5 Ways to Treat Dry Skin After Menopause

woman thinks about how to treat dry skin after menopause

One way skin changes after menopause is it becomes dryer. The medical term for dry skin is xerosis and it's one of the most common complaints that dermatologists deal with and treat.

What causes dry skin? When the outer layer of the epidermis of the skin, called the stratum corneum, loses too much water, the skin becomes drier and flakier. Anything that disrupts this outer layer, such as harsh cleansers, chemicals, hot water, and low humidity, can trigger dry skin. Not only is dry skin not pleasing to look at, but it can also be flaky and itchy.

Dry Skin After Menopause

Not surprisingly, dry skin becomes much more common after menopause. What can you do to control dry skin after menopause? Let’s look at 5 ways that are effective for many women and are also dermatologist approved.

Moisturize - Look for the right ingredients

A quality moisturizer is a key to keeping your skin hydrated. For dry skin, an ointment or cream works better due to its added texture and thickness. Effective moisturizers contain occlusive substances that shield the skin against water loss, emollients for softening the skin, and humectants that draw water onto the skin. An example of an occlusive and emollient is lanolin, although some people are sensitive to it. An alternative is petrolatum. Examples of humectants are glycerin, urea, alpha-hydroxy acids, and lactic acid. The latter two also have a modest exfoliating effect that improves skin texture. The most effective moisturizers will have a combination of these ingredients.
For best results, use an ointment or cream rather than a lotion. Ointments and creams are more effective and less irritating than lotions. If all-natural is your thing, look for a cream or ointment that contains an oil such as olive oil or jojoba oil. Shea butter also works well. Other ingredients, some of which were mentioned above, that soothe dry skin include lactic acid, urea, hyaluronic acid, dimethicone, glycerin, lanolin, mineral oil, and petrolatum.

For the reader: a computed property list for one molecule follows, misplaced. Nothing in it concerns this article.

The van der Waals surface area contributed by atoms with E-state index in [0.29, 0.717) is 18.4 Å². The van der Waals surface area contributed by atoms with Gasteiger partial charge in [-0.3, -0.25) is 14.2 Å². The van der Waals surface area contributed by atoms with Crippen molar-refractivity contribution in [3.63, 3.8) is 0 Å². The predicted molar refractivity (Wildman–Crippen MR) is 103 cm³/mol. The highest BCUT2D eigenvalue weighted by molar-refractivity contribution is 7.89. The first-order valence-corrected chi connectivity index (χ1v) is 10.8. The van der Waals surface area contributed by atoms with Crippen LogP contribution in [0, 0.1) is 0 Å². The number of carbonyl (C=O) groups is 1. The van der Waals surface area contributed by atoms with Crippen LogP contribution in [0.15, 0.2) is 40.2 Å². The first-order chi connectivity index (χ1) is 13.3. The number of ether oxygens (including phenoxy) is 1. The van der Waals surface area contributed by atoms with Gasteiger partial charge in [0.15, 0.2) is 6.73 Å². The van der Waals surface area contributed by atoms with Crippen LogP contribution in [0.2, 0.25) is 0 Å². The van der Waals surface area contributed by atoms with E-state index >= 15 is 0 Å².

Apply your moisturizer while your skin is still wet. Then, if you’re going out, apply sunscreen for protection against ultraviolet light, the main cause of skin aging. Make sure the products you use contain no added fragrances or alcohol that will dry out your skin or that your skin could react to.
Don’t neglect your hands either. Apply a hand cream every time you wash your hands and avoid washing them in hot water or exposing your hands to detergent or harsh chemicals. If you have to work with substances that could dry out your hands, wear a pair of work gloves for added protection.

Cleanse Properly

How you cleanse dry skin can make a big difference in how your skin looks and feels. Never use hot water on dry skin as it will only dehydrate and irritate your skin more. Use lukewarm water. Be gentle when you dry your skin too. Use a soft towel, not a rough washcloth that will irritate the skin. Avoid using abrasive or exfoliating cleansing pads are these are too harsh and irritating for dry skin. How about the skin on your body? The same applies. Don’t make your bath or shower water too hot and limit showers and baths to no longer than 10 minutes. Exposing your skin to water longer will further dry it out. It’s better to gently blot your skin with a towel when you dry off. Avoid rubbing areas that are dry or sensitive.
Choose your cleanser with care. Invest in a high quality cleanser from a professional line such as Obagi or SkinCeuticals, specifically developed and proven for aging skin.

Moisturize Your Skin from the Inside

Although using a moisturizer consistently will go far toward easing dry skin, what you put into your body matters too. Research shows that getting more essential fatty acids in your diet is beneficial for dry skin. Good sources of essential fatty acids include fatty fish, like salmon and sardines, olive oil, seeds, flax, walnuts, and chia. These healthy fats help to nourish your skin from the inside out. In fact, one sign of an essential fatty acid deficiency is dry skin.

Keep Your Environment Moist

If your house or living environment has low humidity, it will worsen dry skin. Invest in a humidifier that will keep the humidity between 30 to 60%. This is vital during the winter months when the air is dry. Have you ever noticed how your skin feels dryer in the winter? It’s not your imagination, as the lower humidity draws water from your skin. Therefore, when you step out of the house in cold weather, cover your face with a protective scarf, especially if the wind is blowing.

Check Your Thyroid

An underactive thyroid gland is quite common in women after menopause and guess what one of the signs is? Dry skin! Many women have an underactive thyroid gland and don’t even know it. Although dry skin is common and not always due to a sluggish thyroid, it’s something to consider. Other signs of a slow thyroid include hair loss, eyebrow thinning, weight gain, feeling tired or mentally slow, constipation, and mood changes, particularly depression. Fortunately, a simple blood test can tell you whether you have it.

Now you know 5 ways to treat dry skin after menopause. Be consistent and you should see results over time.

Menopause or mid-life is a good time to re-evaluate your current skin care regimen. It’s probably time for an upgrade!


American Academy of Dermatology. “Thyroid Disease: A Checklist of Skin, Hair, and Nail Changes

Harvard Health Publishing. “Moisturizers: Do They Work?

University of Rochester Medical Center. “Dry Skin

Kawada, C., Yoshida, T., Yoshida, H. et al. Ingested hyaluronan moisturizes dry skin. Nutr J 13, 70 (2014).

You might also enjoy